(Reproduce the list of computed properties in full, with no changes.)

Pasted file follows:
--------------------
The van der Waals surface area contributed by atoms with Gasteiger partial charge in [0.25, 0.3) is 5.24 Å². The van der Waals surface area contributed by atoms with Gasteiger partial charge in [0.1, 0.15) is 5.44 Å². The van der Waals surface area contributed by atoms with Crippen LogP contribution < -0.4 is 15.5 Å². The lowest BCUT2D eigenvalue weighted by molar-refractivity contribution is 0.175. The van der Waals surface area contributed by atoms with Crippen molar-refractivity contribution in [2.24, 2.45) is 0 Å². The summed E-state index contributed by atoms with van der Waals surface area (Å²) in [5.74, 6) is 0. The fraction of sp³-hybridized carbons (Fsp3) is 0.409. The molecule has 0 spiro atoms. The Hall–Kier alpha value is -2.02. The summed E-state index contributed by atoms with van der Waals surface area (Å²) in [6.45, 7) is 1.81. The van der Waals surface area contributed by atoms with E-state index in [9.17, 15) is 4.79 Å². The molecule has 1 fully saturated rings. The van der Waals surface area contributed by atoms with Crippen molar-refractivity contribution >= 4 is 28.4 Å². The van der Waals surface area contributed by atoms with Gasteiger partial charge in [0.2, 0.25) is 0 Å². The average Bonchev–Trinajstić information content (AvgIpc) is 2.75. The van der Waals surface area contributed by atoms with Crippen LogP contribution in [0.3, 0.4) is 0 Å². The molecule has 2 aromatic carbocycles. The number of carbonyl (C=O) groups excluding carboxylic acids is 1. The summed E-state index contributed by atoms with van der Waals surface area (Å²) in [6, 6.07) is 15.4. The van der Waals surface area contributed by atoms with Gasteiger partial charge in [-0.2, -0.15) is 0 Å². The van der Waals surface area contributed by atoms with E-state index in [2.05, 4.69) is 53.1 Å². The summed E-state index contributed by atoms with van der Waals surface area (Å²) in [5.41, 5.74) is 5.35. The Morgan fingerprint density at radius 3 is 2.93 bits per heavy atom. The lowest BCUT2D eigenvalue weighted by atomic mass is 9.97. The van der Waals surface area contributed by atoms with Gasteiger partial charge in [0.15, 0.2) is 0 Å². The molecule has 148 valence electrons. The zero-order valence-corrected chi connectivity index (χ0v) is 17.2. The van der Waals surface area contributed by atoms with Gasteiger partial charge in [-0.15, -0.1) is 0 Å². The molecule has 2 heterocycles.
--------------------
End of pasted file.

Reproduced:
The van der Waals surface area contributed by atoms with Gasteiger partial charge in [0.25, 0.3) is 5.24 Å². The van der Waals surface area contributed by atoms with Gasteiger partial charge in [0.1, 0.15) is 5.44 Å². The van der Waals surface area contributed by atoms with Crippen LogP contribution < -0.4 is 15.5 Å². The lowest BCUT2D eigenvalue weighted by molar-refractivity contribution is 0.175. The van der Waals surface area contributed by atoms with Crippen molar-refractivity contribution in [2.24, 2.45) is 0 Å². The summed E-state index contributed by atoms with van der Waals surface area (Å²) in [5.74, 6) is 0. The fraction of sp³-hybridized carbons (Fsp3) is 0.409. The molecule has 0 spiro atoms. The Hall–Kier alpha value is -2.02. The summed E-state index contributed by atoms with van der Waals surface area (Å²) in [6.45, 7) is 1.81. The van der Waals surface area contributed by atoms with E-state index in [9.17, 15) is 4.79 Å². The molecule has 1 fully saturated rings. The van der Waals surface area contributed by atoms with Crippen molar-refractivity contribution >= 4 is 28.4 Å². The van der Waals surface area contributed by atoms with Gasteiger partial charge in [0.2, 0.25) is 0 Å². The average Bonchev–Trinajstić information content (AvgIpc) is 2.75. The van der Waals surface area contributed by atoms with Crippen LogP contribution in [0.3, 0.4) is 0 Å². The molecule has 2 aromatic carbocycles. The number of carbonyl (C=O) groups excluding carboxylic acids is 1. The summed E-state index contributed by atoms with van der Waals surface area (Å²) in [6, 6.07) is 15.4. The van der Waals surface area contributed by atoms with Gasteiger partial charge in [-0.2, -0.15) is 0 Å². The van der Waals surface area contributed by atoms with E-state index in [2.05, 4.69) is 53.1 Å². The summed E-state index contributed by atoms with van der Waals surface area (Å²) in [5.41, 5.74) is 5.35. The Morgan fingerprint density at radius 3 is 2.93 bits per heavy atom. The lowest BCUT2D eigenvalue weighted by atomic mass is 9.97. The van der Waals surface area contributed by atoms with Gasteiger partial charge in [0.15, 0.2) is 0 Å². The molecule has 148 valence electrons. The zero-order valence-corrected chi connectivity index (χ0v) is 17.2. The van der Waals surface area contributed by atoms with Gasteiger partial charge in [-0.15, -0.1) is 0 Å². The molecule has 2 heterocycles.